Continuing the Fight
Our nation continues its fight to contain the COVID-19 outbreak. More than one of our public officials have likened our struggle to that of a war, only the enemy is an unseen virus that is making us sick and changing the ways we live, work, and educate ourselves. And similar to a large-scale war, we are scrambling to understand the enemy, mobilize resources for the fight, care for the stricken, and strategize how to win. We are all in this together.
The official statistics continue their grim rise higher. They’re going to go higher still. Worldwide, we have surpassed the one million case mark. The US comprises one fourth of the world total, at 260,000 cases. Italy and Spain each are approaching 120,000 cases. COVID-19 has proven itself highly contagious among unprotected populations and frighteningly lethal to older persons, giving increased urgency to the social distancing measures now underway around the world.
Here at home, New York City remains besieged by the virus. The city’s dense population made New York especially vulnerable, and city officials were slow to grasp the potential scope of the problem as the virus gained its stealthy foothold and seeded its sickness. Weeks later, the city is in full-bore crisis, and the images are chilling: the Empire State Building’s mast lighted in red and white, in tribute to the city’s emergency responders and health workers. The hospital ship USNS Comfort, making way up the Hudson, on a mercy mission to relieve overcrowded hospital wards. New Yorkers applauding from their apartment balconies at the hospital shift changes. Inside those hospitals, harrowing stories of depleted protective supplies, and a continuing scramble to line up life-saving ventilators.
We are making some progress on procuring supplies and ramping testing, but some days it feels too slow, too inadequate. Wars can be like that, fraught and wasteful. It takes times to gather, plan and do. The urgency is growing, because COVID-19 is showing itself in other areas, usually urban ones. Chicago, Detroit, and New Orleans are all hot spots. The state of Florida, slow to act on sheltering, is expected to have a large outbreak.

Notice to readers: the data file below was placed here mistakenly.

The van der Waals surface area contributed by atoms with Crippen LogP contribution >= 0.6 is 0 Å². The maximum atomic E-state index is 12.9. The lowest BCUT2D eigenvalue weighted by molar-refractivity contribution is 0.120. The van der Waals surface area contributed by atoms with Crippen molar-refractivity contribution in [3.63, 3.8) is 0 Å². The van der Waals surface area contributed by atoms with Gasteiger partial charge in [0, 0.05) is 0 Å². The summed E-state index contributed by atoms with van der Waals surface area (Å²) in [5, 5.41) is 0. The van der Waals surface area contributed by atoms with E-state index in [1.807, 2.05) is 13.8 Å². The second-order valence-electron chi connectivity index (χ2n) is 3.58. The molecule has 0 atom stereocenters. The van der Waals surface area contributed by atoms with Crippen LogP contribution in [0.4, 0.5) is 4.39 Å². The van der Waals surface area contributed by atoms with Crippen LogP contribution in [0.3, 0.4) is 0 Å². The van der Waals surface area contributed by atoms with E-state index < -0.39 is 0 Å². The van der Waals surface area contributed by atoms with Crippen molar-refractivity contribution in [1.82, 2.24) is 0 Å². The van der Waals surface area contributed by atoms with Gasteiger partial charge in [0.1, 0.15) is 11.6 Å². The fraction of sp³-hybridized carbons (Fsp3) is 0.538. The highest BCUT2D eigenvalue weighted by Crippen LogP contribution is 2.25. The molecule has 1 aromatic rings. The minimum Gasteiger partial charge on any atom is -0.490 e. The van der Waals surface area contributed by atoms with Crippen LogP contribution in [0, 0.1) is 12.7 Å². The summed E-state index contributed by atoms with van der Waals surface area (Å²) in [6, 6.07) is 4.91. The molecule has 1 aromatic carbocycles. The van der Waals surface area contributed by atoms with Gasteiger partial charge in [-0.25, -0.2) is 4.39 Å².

The economy is showing the effects of the rapid slowdown from COVID-19. In the last two weeks, ten million people have filed for new employment benefits as the travel, leisure and restaurant industries have gone quiet, often by government order, but no industry has been immune. The hope is these dislocations are short-lived, tied to our getting ahead of the virus’ spread. There’s more work to do.
The government has taken bold actions to address the economic hit the country is taking. As we’ve previously mentioned, Washington has passed legislation that will flow relief checks directly to eligible households, make forgivable loans available to small businesses, and will provide financial assistance to hard-hit industries. The Fed has slashed interest rates and undertaken other financial measures to shore up the financial system for its continued smooth running. It’s a lot, more than has ever been done in our country’s history in both speed and scale, and our sense is we’re not finished. More action will be on the way in relatively short order.
The first quarter saw steep losses in stock markets everywhere, as investors moved out of risk assets. Bonds, too, came under pressure, for the same reason, people wanted out. No investor was immune from losing money in the quarter. We have continued to navigate these choppy waters and reposition our client’s portfolios. In recent days, using cash from earlier stock sales, we have added several new positions in high-quality semiconductor, business and creative software, and animal health names, among other moves. In our smaller accounts where we employ funds, we have repositioned capital toward larger companies, which we believe are better-positioned to weather the current storm upon us and perform strongly on the eventual rebound we expect. Overall, we are using the market’s decline to opportunistically purchase investments that seldom go on sale as they have presently done. Quality is imperative – meaning strong market positions, strong finances, and capable managements. We remain US-centric in our investment thinking, given our country’s advantages in national wealth, innovation, creativity, and overall business competitiveness.
We will be fighting the war against COVID-19 for some time to come, longer than many of us want. We all want to get back to familiar rhythms, socialize with our friends, go out on the town. That will need to wait. In time, the infection will peak, though will still be with us, and we can then relax some of our societal restrictions. We are not yet there. And until convincing therapies to treat, or vaccines to inoculate, become available, we’re not really going back to normal as regards many of our former habits. But those medicines will come, and our hunch is faster than we expect.
We urge the people reading this note to continue to be smart about taking precautions against COVID-19. Be spatially distant, but stay social with other tools, like technology. Limit your time in public. Wash your hands, sanitize surfaces, and avoid touching your face. Appreciate your families, friends, and communities. We will win the fight.